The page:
Debate over the concept plan for Te Awamutu’s Memorial Park approved two years ago this month continues.
Te Awamutu-Kihikihi Community Board chair Ange Holt told staff last week there was dispute over what was ‘war memorial’ and what was not.
She has previously indicated a lack of comfort over the plan and was told at a meeting last week the pond at the park had not been identified as a heritage feature.
Holt took issue with a staff report which said the plan met the requirements of the Reserve Act – arguing the park lake and stonework – which would disappear – were part of the memorial the council was charged with maintaining.
It was put to Community Services manager Brad Ward by board member John Wood that it would be better to “leave the thing as it is”.
Ward said he would not relitigate the plan itself – it had already been approved.
“All we are focussing on here is the components of the Reserve Act and clarifying points raised about next of kin and stakeholders.”
Holt said the problem with identifying what was ‘war memorial’ and was not kept coming up and she wanted it clarified.
She said the report did confirm that Yarndley’s Paddock was part of the park, and that needed to be communicated.
Resident Peter Fletcher, who spoke at the March meeting, told the meeting the entire park was dedicated solely as a World War 2 memorial and “every feature in the park including the lake is part of the park”.
He said under a 1955 agreement “all you have permission to do is to maintain it – nothing else – you have no right to remove anything. It has been subsidised. The lake stays – it’s a simple absolute fact”.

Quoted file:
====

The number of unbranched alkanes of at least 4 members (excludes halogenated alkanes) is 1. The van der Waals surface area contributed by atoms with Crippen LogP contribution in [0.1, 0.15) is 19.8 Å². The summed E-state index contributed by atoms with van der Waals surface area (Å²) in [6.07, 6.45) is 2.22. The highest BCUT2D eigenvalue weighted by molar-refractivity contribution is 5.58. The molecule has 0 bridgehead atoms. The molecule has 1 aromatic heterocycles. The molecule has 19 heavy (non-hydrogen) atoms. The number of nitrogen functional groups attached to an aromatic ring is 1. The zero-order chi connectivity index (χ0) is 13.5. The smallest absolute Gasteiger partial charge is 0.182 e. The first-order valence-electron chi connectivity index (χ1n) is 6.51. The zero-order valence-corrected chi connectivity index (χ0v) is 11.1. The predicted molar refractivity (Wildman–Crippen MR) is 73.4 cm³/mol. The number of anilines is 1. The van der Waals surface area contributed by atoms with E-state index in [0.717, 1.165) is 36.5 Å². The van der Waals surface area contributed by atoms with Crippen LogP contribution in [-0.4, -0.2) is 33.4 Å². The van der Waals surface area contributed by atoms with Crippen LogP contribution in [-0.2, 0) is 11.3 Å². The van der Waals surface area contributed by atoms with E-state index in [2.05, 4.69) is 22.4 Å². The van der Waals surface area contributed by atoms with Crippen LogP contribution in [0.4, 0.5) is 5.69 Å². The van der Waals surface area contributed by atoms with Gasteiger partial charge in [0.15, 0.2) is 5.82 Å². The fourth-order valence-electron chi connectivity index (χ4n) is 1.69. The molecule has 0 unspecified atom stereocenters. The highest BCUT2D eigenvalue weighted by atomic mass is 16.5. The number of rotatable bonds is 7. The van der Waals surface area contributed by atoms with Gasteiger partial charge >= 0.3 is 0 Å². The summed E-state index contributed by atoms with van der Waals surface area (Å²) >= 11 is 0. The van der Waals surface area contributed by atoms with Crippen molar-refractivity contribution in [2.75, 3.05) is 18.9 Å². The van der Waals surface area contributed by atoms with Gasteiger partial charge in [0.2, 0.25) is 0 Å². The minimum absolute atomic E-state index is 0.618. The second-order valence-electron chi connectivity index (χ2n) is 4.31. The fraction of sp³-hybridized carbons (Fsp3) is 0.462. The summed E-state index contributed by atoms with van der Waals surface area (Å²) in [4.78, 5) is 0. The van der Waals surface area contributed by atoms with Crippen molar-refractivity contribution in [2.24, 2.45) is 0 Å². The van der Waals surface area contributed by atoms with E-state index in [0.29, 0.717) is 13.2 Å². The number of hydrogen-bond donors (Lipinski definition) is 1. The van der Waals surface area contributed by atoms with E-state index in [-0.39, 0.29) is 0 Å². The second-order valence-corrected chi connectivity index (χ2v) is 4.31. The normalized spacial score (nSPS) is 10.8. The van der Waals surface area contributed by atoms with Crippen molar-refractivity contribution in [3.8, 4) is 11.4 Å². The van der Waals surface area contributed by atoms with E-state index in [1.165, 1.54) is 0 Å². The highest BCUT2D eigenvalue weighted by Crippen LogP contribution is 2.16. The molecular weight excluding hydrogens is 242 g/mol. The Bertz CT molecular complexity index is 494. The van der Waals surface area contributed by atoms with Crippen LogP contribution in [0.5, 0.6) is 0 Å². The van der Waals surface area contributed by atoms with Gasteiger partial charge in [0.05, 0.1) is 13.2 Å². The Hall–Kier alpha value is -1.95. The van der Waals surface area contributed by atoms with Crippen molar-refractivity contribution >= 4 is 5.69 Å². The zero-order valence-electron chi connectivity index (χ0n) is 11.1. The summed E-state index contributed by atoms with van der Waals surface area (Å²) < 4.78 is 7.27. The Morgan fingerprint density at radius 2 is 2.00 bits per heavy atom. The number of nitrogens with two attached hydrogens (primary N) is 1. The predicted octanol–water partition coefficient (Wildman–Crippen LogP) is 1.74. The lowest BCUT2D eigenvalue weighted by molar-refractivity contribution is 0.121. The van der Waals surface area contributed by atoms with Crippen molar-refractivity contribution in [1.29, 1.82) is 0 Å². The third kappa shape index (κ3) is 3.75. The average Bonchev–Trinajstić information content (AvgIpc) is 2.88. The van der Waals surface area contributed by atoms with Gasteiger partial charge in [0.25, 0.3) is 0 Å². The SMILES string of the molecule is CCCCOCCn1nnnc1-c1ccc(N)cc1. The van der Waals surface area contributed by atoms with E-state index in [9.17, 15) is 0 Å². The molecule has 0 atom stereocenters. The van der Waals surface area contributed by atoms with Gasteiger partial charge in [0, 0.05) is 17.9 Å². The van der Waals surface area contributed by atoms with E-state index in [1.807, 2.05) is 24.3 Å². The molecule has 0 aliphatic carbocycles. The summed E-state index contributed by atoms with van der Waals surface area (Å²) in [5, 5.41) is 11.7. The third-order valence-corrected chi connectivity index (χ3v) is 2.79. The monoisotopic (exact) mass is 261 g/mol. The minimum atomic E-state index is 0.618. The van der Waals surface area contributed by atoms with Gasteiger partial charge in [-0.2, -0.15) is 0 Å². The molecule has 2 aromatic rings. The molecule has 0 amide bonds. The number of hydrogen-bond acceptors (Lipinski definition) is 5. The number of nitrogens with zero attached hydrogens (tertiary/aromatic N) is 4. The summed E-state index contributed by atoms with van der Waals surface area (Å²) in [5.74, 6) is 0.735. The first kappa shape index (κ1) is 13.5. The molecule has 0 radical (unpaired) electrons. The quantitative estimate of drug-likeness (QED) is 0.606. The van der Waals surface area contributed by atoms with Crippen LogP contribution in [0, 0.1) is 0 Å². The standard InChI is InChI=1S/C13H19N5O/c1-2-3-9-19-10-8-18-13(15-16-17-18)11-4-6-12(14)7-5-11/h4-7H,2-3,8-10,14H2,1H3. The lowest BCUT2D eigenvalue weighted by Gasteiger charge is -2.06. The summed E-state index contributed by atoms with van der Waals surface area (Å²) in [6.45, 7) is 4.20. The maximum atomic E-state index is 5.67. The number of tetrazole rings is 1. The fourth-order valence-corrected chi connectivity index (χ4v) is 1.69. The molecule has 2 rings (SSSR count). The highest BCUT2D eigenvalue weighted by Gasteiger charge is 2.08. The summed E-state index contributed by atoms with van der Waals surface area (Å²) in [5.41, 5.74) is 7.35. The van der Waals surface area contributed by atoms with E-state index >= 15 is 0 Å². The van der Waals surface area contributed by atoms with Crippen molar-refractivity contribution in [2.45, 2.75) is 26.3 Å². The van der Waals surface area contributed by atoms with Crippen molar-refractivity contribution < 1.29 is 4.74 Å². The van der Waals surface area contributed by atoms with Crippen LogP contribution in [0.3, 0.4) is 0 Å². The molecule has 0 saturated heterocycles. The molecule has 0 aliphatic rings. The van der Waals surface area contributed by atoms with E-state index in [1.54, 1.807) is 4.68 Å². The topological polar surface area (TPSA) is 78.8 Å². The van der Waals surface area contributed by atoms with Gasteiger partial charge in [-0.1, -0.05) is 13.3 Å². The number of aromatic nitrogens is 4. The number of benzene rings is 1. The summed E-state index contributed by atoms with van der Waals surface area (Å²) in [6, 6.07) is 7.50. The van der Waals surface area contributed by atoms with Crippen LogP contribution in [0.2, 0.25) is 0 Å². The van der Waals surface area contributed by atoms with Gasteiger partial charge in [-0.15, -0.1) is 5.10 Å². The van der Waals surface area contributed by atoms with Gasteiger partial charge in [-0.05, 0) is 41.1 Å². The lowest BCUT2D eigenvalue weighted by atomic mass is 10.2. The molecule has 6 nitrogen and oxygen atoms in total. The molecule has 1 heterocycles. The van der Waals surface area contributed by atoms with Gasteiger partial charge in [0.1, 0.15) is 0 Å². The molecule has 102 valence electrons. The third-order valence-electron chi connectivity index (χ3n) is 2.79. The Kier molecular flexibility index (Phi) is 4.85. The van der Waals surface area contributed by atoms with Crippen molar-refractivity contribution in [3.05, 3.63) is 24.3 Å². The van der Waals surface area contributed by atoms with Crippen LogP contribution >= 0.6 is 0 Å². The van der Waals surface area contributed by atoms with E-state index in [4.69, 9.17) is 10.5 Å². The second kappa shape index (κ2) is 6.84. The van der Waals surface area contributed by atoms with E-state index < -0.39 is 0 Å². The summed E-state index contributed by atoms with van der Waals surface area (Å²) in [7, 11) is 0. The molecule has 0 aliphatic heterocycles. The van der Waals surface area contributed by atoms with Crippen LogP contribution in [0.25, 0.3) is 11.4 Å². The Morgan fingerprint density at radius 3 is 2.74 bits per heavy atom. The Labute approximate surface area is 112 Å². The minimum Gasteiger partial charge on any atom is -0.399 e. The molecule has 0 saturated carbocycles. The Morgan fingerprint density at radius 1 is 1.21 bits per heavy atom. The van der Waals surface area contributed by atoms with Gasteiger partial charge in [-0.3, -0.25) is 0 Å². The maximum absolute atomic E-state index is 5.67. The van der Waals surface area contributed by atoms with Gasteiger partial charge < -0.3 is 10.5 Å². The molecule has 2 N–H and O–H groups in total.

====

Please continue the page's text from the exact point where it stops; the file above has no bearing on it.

Holt said she wanted further legal clarification over how the act applies to “how we manage that piece of land”.
The report tabled at the board meeting last week said plans for the park met obligations towards a Government subsidy scheme that partially funded its establishment.
“Documents provided by members of public show that in order for a successful application for funding to establish a memorial under the [Government’s War Memorial Subsidy] Scheme, it needed to demonstrate provision was made for the perpetual maintenance of the memorial, and that the “centre” (in this case, the Reserve) was for the use of all sections of the community,” the report read.
The concept plan provided for the maintenance of the memorial “in situ, but also results in the reserve being more inclusive of all sections of the community by now including acknowledgement of the pre-European history of the site, especially archaeological features such as Kaipaka Pā and the pā tuna, (spring) to include our mana whenua community”.
Given that, no concerns had been identified relating to the recommendations, the report said.
But the community board backed Holt’s motion seeking more legal information on what could and could not be done.